Publications by authors named "Martin Cheramie"

7 Publications

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Author Correction: Extensive genomic diversity among Mycobacterium marinum strains revealed by whole genome sequencing.

Sci Rep 2020 Mar 18;10(1):5246. Epub 2020 Mar 18.

Department of Cell and Molecular Biology, Box 596, Biomedical Centre, SE-751 24, Uppsala, Sweden.

An amendment to this paper has been published and can be accessed via a link at the top of the paper.
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http://dx.doi.org/10.1038/s41598-020-61218-5DOI Listing
http://www.ncbi.nlm.nih.gov/pmc/articles/PMC7078255PMC
March 2020

Ureadepsipeptides as ClpP Activators.

ACS Infect Dis 2019 11 24;5(11):1915-1925. Epub 2019 Oct 24.

Department of Chemical Biology and Therapeutics , St. Jude Children's Research Hospital , 262 Danny Thomas Place , Memphis , Tennessee 38105 , United States.

Acyldepsipeptides are a unique class of antibiotics that act via allosterically dysregulated activation of the bacterial caseinolytic protease (ClpP). The ability of ClpP activators to kill nongrowing bacteria represents a new opportunity to combat deep-seated biofilm infections. However, the acyldepsipeptide scaffold is subject to rapid metabolism. Herein, we explore alteration of the potentially metabolically reactive α,β unsaturated acyl chain. Through targeted synthesis, a new class of phenyl urea substituted depsipeptide ClpP activators with improved metabolic stability is described. The ureadepsipeptides are potent activators of ClpP and show activity against Gram-positive bacteria, including biofilms. These studies demonstrate that a phenyl urea motif can successfully mimic the double bond, maintaining potency equivalent to acyldepsipeptides but with decreased metabolic liability. Although removal of the double bond from acyldepsipeptides generally has a significant negative impact on potency, structural studies revealed that the phenyl ureadepsipeptides can retain potency through the formation of a third hydrogen bond between the urea and the key Tyr63 residue in the ClpP activation domain. Ureadepsipeptides represent a new class of ClpP activators with improved drug-like properties, potent antibacterial activity, and the tractability to be further optimized.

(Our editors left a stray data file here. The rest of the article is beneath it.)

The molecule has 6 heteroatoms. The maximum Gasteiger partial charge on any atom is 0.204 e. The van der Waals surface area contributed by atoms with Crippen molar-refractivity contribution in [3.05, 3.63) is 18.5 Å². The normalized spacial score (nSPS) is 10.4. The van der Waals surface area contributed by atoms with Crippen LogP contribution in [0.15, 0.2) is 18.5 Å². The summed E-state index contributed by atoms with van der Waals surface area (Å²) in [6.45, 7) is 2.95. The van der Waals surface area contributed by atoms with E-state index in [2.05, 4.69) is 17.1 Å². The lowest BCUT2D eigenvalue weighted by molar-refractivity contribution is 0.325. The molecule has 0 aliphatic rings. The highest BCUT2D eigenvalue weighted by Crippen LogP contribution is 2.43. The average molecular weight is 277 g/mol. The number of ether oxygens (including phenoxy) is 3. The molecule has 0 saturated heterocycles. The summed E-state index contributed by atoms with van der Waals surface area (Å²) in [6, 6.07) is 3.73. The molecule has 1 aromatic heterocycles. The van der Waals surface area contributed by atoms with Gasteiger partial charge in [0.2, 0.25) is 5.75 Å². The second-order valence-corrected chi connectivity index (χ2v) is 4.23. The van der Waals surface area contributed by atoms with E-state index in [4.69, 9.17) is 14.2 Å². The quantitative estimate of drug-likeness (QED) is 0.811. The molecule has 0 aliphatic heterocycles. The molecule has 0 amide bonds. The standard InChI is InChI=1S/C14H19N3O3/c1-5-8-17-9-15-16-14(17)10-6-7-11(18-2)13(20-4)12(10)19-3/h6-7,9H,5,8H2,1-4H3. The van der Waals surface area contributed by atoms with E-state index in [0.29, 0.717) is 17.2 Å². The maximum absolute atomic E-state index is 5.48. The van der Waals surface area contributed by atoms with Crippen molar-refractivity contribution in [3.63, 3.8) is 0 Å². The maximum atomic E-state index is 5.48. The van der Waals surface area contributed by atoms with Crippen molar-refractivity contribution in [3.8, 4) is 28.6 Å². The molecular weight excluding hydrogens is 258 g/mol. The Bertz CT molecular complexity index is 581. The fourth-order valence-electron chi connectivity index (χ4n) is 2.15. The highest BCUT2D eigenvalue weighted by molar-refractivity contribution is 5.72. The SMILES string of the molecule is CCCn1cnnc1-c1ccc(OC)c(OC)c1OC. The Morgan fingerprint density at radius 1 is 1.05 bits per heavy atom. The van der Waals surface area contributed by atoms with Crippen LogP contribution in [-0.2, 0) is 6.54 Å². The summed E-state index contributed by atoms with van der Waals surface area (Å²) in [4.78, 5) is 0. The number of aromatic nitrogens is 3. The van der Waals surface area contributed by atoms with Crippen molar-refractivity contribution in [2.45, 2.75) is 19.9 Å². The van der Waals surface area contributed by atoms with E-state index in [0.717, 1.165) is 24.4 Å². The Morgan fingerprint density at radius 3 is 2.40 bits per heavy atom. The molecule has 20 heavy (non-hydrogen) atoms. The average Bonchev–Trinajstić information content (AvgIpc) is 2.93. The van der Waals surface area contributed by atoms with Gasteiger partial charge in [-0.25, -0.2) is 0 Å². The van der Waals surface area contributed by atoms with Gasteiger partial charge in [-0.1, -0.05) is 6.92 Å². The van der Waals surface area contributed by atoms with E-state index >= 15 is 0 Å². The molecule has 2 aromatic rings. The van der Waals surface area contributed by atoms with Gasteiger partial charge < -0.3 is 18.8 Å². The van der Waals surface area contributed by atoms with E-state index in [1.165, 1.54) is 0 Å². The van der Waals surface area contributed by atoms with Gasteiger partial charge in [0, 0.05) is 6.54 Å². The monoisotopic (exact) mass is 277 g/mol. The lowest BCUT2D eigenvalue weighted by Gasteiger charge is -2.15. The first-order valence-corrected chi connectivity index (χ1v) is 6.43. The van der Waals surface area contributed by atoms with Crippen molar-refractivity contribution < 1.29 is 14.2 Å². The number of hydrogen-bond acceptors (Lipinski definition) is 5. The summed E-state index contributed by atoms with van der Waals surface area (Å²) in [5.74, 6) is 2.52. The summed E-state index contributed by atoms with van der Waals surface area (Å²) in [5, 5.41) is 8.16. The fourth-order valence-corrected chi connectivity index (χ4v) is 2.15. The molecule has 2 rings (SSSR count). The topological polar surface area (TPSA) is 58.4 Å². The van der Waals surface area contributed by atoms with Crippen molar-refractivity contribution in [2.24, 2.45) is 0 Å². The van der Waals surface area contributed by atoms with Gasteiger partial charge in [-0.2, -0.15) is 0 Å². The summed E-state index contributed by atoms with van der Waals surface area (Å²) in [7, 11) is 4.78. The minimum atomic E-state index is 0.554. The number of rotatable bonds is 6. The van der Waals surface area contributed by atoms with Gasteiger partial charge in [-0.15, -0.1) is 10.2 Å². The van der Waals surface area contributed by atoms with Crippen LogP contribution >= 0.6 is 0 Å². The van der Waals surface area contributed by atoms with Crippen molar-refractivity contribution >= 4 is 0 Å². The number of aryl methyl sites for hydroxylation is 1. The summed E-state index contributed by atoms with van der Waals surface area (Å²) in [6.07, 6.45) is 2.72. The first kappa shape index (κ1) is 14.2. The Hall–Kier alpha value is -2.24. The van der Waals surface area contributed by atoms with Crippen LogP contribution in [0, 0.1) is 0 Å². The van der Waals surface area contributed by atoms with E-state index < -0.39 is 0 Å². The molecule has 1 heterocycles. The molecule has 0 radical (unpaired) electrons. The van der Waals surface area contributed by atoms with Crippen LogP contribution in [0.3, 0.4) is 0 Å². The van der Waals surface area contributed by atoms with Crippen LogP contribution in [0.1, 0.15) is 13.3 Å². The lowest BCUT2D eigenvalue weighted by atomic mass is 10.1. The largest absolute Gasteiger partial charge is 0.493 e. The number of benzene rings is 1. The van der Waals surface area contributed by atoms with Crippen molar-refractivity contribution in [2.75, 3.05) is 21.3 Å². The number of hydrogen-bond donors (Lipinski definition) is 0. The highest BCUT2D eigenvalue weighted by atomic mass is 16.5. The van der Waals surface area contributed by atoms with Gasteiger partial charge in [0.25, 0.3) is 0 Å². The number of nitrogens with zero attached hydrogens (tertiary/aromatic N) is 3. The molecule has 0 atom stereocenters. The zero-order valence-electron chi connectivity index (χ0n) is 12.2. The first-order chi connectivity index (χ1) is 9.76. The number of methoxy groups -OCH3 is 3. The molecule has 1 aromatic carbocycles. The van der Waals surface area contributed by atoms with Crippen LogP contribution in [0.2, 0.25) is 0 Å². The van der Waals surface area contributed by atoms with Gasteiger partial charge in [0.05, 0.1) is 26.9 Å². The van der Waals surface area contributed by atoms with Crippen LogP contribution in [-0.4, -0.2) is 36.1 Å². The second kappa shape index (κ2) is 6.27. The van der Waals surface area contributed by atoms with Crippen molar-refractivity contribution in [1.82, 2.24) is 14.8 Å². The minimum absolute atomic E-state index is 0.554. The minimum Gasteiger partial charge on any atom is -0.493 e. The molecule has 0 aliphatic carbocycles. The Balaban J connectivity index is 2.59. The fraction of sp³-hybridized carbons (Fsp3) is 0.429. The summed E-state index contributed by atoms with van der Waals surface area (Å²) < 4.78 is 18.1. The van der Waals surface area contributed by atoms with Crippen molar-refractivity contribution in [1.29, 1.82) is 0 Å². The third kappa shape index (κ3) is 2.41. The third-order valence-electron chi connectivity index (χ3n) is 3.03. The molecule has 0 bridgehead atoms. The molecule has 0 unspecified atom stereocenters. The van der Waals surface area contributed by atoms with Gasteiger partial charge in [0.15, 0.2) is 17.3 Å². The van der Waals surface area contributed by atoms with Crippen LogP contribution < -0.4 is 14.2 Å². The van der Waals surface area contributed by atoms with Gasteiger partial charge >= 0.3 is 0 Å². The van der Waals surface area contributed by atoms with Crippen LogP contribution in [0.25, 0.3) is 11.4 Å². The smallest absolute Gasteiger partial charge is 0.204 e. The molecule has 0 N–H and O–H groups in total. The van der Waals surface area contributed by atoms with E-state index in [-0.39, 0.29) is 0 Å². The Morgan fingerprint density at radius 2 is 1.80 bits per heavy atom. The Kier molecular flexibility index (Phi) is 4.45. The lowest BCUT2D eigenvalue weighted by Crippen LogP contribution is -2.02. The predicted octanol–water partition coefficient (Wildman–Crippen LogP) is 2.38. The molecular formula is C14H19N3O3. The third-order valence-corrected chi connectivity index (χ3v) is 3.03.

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http://dx.doi.org/10.1021/acsinfecdis.9b00245DOI Listing
http://www.ncbi.nlm.nih.gov/pmc/articles/PMC6916429PMC
November 2019

Extensive genomic diversity among Mycobacterium marinum strains revealed by whole genome sequencing.

Sci Rep 2018 08 13;8(1):12040. Epub 2018 Aug 13.

Department of Cell and Molecular Biology, Box 596, Biomedical Centre, SE-751 24, Uppsala, Sweden.

Mycobacterium marinum is the causative agent for the tuberculosis-like disease mycobacteriosis in fish and skin lesions in humans. Ubiquitous in its geographical distribution, M. marinum is known to occupy diverse fish as hosts. However, information about its genomic diversity is limited. Here, we provide the genome sequences for 15 M. marinum strains isolated from infected humans and fish. Comparative genomic analysis of these and four available genomes of the M. marinum strains M, E11, MB2 and Europe reveal high genomic diversity among the strains, leading to the conclusion that M. marinum should be divided into two different clusters, the "M"- and the "Aronson"-type. We suggest that these two clusters should be considered to represent two M. marinum subspecies. Our data also show that the M. marinum pan-genome for both groups is open and expanding and we provide data showing high number of mutational hotspots in M. marinum relative to other mycobacteria such as Mycobacterium tuberculosis. This high genomic diversity might be related to the ability of M. marinum to occupy different ecological niches.